Enemies In Eating Disorder Recovery (And How To Face Them)

Part One: People

One of the greatest problems with eating disorders is that we see everyone around us as our enemies. All of a sudden, our parents, family and friends are all out to “to get us”, to disrupt our carefully laid out meal plans and strenuous exercise schedules. But what does this mindset lead to? Anxiety, isolation and loneliness (to name a few…). One way to overcome this issue is to understand that you are not the one who is feeling attacked in these situations, your eating disorder is. You must learn how to disidentify yourself from your ED; after all, it is not you. Try seeing it as a dark little spirit lurking inside your body, telling you what is right and wrong, telling you that all you need in life is him/her to be happy and that if you let go of him/her, you will be alone, lost, and sad. You see, your ED thinks that it has your back, that it is protecting you. But what it doesn’t realise is that if you let go of him/her, you will find mental clarity, confidence and healthy relationships. Once you shift your perspective from “the others are the enemy” to “my ED is the enemy” fighting becomes so much easier, because for the first time in a while, you’re fighting the right person.

Think about it: your family and friends don’t want to hurt you, they just want to spend time with you and mealtimes or daytime activities are a perfect opportunity to achieve this. Unfortunately, this can be quite daunting if the meals don’t include your so-called “safe-foods”, or if the activities aren’t scheduled at times that suit your schedule. In turn, this can make you feel threatened as if you were “losing control” of your life. What helps me in these types of situations is to start a mature, rational argument with my ED, for example:

My ED:

“You don’t deserve to go out for breakfast with your friends; you haven’t worked out yet.”

Me:

  • “Yes, I haven’t worked out but I’m hungry and that is enough for me to know that I need food.”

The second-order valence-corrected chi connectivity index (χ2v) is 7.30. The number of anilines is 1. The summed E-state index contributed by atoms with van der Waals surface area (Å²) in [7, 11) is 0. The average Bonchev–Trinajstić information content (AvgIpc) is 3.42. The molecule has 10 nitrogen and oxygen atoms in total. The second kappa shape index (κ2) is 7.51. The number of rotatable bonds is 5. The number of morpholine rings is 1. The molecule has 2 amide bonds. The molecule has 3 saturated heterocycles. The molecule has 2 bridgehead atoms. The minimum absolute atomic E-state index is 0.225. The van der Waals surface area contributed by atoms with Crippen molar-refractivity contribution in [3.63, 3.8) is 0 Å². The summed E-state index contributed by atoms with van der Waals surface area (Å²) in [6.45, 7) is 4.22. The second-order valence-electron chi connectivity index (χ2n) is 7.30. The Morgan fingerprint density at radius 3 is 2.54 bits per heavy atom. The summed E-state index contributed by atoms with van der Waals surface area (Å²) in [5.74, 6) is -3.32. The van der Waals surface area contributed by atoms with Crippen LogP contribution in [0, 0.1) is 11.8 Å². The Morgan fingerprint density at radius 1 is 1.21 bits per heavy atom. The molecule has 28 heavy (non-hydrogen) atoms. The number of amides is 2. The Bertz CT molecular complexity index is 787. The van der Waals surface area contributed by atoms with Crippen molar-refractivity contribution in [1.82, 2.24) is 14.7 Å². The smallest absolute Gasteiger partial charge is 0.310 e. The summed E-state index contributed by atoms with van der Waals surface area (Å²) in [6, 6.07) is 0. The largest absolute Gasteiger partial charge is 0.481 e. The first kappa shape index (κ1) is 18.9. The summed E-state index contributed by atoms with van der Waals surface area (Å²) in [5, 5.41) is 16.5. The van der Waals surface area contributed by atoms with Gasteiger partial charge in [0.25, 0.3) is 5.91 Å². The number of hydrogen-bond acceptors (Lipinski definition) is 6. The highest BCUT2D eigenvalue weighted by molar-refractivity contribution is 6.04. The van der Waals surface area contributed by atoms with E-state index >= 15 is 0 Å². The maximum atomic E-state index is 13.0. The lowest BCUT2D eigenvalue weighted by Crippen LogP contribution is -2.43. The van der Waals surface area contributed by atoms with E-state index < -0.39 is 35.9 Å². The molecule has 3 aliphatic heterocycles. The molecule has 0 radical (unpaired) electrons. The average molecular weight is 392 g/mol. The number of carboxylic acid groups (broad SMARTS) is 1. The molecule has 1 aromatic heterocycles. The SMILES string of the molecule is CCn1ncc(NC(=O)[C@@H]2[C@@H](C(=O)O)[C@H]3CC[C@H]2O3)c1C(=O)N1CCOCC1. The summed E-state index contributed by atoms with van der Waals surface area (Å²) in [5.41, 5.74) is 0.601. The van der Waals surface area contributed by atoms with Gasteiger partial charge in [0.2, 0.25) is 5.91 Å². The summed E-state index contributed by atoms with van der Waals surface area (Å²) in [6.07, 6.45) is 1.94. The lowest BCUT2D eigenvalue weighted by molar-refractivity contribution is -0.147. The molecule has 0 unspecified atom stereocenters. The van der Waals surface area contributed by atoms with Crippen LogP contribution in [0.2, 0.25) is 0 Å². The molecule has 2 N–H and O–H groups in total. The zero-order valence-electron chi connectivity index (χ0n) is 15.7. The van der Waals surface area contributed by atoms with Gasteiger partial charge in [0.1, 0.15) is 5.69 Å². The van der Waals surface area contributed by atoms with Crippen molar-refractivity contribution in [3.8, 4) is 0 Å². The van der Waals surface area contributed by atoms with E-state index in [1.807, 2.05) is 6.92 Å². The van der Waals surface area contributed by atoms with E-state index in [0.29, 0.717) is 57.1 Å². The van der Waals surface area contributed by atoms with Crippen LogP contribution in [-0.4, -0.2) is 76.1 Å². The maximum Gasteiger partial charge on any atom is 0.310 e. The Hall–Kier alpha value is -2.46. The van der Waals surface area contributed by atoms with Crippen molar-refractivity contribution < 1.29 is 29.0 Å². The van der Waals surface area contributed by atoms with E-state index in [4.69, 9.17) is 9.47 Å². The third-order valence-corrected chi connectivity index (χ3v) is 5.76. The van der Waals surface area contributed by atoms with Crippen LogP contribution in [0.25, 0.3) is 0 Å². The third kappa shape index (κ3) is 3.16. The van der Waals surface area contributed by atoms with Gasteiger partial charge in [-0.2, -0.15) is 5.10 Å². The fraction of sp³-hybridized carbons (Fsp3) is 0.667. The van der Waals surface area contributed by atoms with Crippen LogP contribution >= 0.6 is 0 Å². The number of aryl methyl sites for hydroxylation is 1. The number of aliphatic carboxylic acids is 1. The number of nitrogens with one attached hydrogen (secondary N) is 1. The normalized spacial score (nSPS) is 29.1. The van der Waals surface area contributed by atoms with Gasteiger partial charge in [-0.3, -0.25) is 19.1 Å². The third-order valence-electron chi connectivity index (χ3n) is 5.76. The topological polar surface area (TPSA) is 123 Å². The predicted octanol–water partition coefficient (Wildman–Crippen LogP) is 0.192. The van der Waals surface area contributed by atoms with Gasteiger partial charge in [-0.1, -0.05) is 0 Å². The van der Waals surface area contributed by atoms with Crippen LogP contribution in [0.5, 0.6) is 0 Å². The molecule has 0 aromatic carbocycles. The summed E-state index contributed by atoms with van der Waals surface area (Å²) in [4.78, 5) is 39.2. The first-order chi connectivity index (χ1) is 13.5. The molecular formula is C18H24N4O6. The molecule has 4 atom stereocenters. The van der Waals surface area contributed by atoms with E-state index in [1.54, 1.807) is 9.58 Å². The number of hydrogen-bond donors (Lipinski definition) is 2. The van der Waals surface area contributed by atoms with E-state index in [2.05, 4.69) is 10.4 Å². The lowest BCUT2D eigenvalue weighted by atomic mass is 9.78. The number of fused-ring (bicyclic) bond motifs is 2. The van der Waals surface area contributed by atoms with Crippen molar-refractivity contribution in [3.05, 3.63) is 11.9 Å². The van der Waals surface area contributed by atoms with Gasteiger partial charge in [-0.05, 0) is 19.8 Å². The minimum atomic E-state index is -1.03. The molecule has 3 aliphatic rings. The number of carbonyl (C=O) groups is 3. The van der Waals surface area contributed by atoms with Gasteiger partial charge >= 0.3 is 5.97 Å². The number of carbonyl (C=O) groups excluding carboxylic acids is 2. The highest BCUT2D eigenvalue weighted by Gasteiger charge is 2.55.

• “My body has been working hard all night to repair and replenish my cells, it’s normal for it to need energy now before starting the day.”
  • “I want to spend time with my friends and food should never come in the way of that.” (and also because let’s be honest here, who’s ever had a good workout when all they’re thinking about is the fridge?)

This helps me realise that I am in control of the situation because I am choosing to have food and to spend time with my loved ones, by my own will. So from now on, you can try to do the same. Get in the practice of telling your ED to be quiet, to shut up, to go away – after all, it does not have your best interests at heart. Shout it out loud if you have to, it may seem ridiculous at first, but it really helps. And hey, sometimes you’ll feel guilty about fighting the bad voice, but don’t beat yourself up about it. Feeling guilt is a positive thing as it shows that you are taking actions to fight your ED, that you are growing. Remember, you deserve to be happy and free, you just have to relearn how to be nice to yourself, how to respect yourself and most importantly, how to forgive yourself.

Our eating disorders also make us constantly think that people are judging us: for wanting to change the shape our bodies, for avoiding certain foods or for exercising on a regular basis, etc. In turn, this can lead us to believe that we need to prove to others that we are not obsessive or not sick, that we are “normal”. Now, let me tell you this: you have nothing to prove to the world. The people around you don’t think that you’re weak for succumbing to the influence of wanting a skinny waist. In today’s society, physical appearance has become such an important factor in establishing relationships, securing jobs, or even fitting into certain clothing brands – no one can judge you for wanting to change your body to fit the so-called “idealistic” one. You simply chose to focus this change on the size of your thigh gap instead of the silkiness of your hair or the whiteness of your teeth (which others may focus on instead). But you have the power to change this. Remember, you are in control; and by making the uncomfortable changes today, you are freeing yourself from a life of discomfort and insecurity.